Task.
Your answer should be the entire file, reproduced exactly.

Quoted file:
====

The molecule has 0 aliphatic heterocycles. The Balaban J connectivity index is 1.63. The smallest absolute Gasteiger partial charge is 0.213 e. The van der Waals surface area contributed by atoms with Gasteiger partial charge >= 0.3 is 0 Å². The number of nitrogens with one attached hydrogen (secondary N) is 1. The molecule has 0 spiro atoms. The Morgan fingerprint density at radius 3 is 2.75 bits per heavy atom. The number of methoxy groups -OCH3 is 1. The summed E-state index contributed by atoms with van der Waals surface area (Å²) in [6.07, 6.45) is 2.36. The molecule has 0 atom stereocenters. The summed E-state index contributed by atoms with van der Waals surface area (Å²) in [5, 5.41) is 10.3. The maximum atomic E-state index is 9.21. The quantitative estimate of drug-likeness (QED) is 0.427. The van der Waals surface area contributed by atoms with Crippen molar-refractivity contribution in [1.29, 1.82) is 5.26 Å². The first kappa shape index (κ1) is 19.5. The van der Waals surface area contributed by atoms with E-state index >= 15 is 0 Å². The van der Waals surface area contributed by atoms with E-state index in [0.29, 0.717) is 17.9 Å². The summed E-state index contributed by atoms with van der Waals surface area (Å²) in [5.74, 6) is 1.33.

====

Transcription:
The molecule has 0 aliphatic heterocycles. The Balaban J connectivity index is 1.63. The smallest absolute Gasteiger partial charge is 0.213 e. The van der Waals surface area contributed by atoms with Gasteiger partial charge >= 0.3 is 0 Å². The number of nitrogens with one attached hydrogen (secondary N) is 1. The molecule has 0 spiro atoms. The Morgan fingerprint density at radius 3 is 2.75 bits per heavy atom. The number of methoxy groups -OCH3 is 1. The summed E-state index contributed by atoms with van der Waals surface area (Å²) in [6.07, 6.45) is 2.36. The molecule has 0 atom stereocenters. The summed E-state index contributed by atoms with van der Waals surface area (Å²) in [5, 5.41) is 10.3. The maximum atomic E-state index is 9.21. The quantitative estimate of drug-likeness (QED) is 0.427. The van der Waals surface area contributed by atoms with Crippen molar-refractivity contribution in [1.29, 1.82) is 5.26 Å². The first kappa shape index (κ1) is 19.5. The van der Waals surface area contributed by atoms with E-state index >= 15 is 0 Å². The van der Waals surface area contributed by atoms with E-state index in [0.29, 0.717) is 17.9 Å². The summed E-state index contributed by atoms with van der Waals surface area (Å²) in [5.74, 6) is 1.33.